Q: I have the impression that the majority of the fiction from the civil war period romances the old South and sanitizes slavery. Do you feel that this is true? And do you think that it is changing?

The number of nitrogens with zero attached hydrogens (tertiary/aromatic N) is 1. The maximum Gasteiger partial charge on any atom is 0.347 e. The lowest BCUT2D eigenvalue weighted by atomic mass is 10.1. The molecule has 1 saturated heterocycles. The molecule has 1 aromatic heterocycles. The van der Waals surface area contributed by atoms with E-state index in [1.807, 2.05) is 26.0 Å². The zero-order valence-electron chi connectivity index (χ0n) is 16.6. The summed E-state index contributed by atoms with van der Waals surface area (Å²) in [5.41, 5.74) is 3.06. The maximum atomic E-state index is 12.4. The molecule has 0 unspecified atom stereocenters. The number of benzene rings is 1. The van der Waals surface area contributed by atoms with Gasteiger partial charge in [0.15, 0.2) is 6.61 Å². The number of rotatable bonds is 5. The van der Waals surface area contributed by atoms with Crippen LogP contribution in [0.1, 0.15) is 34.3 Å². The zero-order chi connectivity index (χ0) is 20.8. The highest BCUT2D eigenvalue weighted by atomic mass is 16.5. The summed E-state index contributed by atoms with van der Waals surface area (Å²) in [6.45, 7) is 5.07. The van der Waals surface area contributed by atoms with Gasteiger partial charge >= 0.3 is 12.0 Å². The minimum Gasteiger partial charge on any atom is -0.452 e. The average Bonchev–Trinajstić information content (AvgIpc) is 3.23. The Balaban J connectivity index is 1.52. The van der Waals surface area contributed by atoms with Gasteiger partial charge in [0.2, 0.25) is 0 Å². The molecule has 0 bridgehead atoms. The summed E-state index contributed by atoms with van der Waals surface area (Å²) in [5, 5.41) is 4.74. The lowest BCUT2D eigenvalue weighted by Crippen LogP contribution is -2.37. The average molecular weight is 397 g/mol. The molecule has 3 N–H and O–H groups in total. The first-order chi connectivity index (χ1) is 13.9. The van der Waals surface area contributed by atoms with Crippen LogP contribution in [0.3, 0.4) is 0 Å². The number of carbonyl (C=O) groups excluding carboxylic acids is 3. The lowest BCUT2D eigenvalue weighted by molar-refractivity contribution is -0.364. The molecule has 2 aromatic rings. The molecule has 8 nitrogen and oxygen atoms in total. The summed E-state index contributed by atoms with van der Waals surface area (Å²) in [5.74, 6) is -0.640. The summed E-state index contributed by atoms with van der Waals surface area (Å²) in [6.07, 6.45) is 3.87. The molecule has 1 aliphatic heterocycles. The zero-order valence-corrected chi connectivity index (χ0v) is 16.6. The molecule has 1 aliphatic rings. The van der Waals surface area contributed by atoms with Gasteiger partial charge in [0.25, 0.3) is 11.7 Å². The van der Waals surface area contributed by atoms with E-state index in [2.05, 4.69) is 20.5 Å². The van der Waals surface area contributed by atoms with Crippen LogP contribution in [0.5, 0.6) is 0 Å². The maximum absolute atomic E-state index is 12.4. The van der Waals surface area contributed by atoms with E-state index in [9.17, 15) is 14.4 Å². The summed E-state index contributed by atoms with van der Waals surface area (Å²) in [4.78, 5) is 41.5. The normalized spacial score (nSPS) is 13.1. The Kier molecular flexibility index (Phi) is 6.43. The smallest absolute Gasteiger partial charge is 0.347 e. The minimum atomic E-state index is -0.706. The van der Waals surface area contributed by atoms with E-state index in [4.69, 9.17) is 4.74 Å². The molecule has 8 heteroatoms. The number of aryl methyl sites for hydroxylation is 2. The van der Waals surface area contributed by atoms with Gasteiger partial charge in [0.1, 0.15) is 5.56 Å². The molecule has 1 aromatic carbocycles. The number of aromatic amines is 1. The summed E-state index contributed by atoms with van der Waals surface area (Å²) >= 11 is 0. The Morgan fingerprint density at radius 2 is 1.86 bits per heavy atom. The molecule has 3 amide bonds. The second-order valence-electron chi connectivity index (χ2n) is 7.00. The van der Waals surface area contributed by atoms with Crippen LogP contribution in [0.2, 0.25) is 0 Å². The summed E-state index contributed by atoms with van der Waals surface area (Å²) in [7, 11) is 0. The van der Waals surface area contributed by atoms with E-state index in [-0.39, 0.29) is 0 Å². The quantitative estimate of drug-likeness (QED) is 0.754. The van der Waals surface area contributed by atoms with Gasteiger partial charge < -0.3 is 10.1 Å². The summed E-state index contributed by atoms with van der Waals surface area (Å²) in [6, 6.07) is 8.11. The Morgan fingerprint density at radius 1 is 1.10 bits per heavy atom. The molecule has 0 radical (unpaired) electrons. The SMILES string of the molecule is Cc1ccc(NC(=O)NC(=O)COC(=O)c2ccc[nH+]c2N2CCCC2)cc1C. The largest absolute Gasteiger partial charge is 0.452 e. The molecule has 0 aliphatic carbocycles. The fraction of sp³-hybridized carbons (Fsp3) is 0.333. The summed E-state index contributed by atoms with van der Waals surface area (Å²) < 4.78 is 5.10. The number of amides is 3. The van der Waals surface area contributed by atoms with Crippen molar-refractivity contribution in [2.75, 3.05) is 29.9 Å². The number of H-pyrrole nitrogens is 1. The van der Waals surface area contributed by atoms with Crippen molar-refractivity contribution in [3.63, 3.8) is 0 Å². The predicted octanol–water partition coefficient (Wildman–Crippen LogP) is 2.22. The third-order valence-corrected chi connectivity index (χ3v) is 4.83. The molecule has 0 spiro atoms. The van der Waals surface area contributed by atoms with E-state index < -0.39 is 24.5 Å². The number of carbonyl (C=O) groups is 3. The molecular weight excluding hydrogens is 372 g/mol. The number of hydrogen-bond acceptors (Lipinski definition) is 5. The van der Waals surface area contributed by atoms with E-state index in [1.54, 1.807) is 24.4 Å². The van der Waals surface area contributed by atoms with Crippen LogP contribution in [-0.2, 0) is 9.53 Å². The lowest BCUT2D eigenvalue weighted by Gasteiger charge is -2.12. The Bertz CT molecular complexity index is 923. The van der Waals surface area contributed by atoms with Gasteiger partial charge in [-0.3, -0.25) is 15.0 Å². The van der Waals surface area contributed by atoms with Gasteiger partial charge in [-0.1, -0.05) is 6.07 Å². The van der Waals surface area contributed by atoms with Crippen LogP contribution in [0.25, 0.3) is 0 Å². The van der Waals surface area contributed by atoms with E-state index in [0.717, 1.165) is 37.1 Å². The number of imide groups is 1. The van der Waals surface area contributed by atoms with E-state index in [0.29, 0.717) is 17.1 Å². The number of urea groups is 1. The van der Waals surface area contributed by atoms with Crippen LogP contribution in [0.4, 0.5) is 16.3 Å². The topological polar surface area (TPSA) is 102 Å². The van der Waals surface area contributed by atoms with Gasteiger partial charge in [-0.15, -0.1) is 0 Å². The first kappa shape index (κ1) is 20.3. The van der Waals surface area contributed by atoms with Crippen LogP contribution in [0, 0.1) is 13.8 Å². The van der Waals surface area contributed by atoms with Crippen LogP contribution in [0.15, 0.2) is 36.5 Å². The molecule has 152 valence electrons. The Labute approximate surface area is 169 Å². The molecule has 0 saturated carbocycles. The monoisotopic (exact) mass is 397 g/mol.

BANKS: I don't see any evidence that it is changing. I think that it is true--first of all, yes--that most historical fiction written by your neighbors to the south about their neighbors to the south, and written by southerners, certainly, does sanitize, romanticize, sentimentalize the antebellum era and I think that it's almost inevitable in some ways, inescapable, in the films that deal with it all. It's difficult to imagine; in some ways this was the most difficult part about this book: to put myself in the state of mind that didn't have the civil war in it, didn't know that the civil war was coming. You know, you have to realize that in the 1840s and 50s in the United States no one knew that a civil war was coming, no one expected it, at that time. And it looked as though the South had won the war, the war between the races. The South had established the control over the executive branch, the congressional branch, the judiciary [branch] in Washington. It was expanding west-ward, the slave states were expanding westward, and each new slave-state that came in would provide two more senators, which would tighten the grasp over government. And it was more likely that the north would succeed from the Union and join Canada--and you would have had Pennsylvania, and New York, and Massachusetts and so on, as part of Canada--that looked like a more likely event. Really, except for the raid on Harper's Ferry, which lit the fuse and made rigid the lines between the two. So this was for me the difficult thing. I think most Americans who write about that era look at it through the prism of a civil war--this great traumatic event in our history--and they see a kind of pre-libertarian state on the other side, where "darkies" were happy and masters and mistresses were elegant, and so on, and they miss entirely the facts of life, I think, the horror of it, the sheer horror of it. Part of it, too, comes from our tendency today to eroticize race and the kind of control and power that goes with being white in a racist society, and there's an erotic dimension to it. And that eroticizing of it, I think, leads to sentimentalizing and sugar coating and so forth, and becomes a kind of teenage fantasy, in a way, of that era.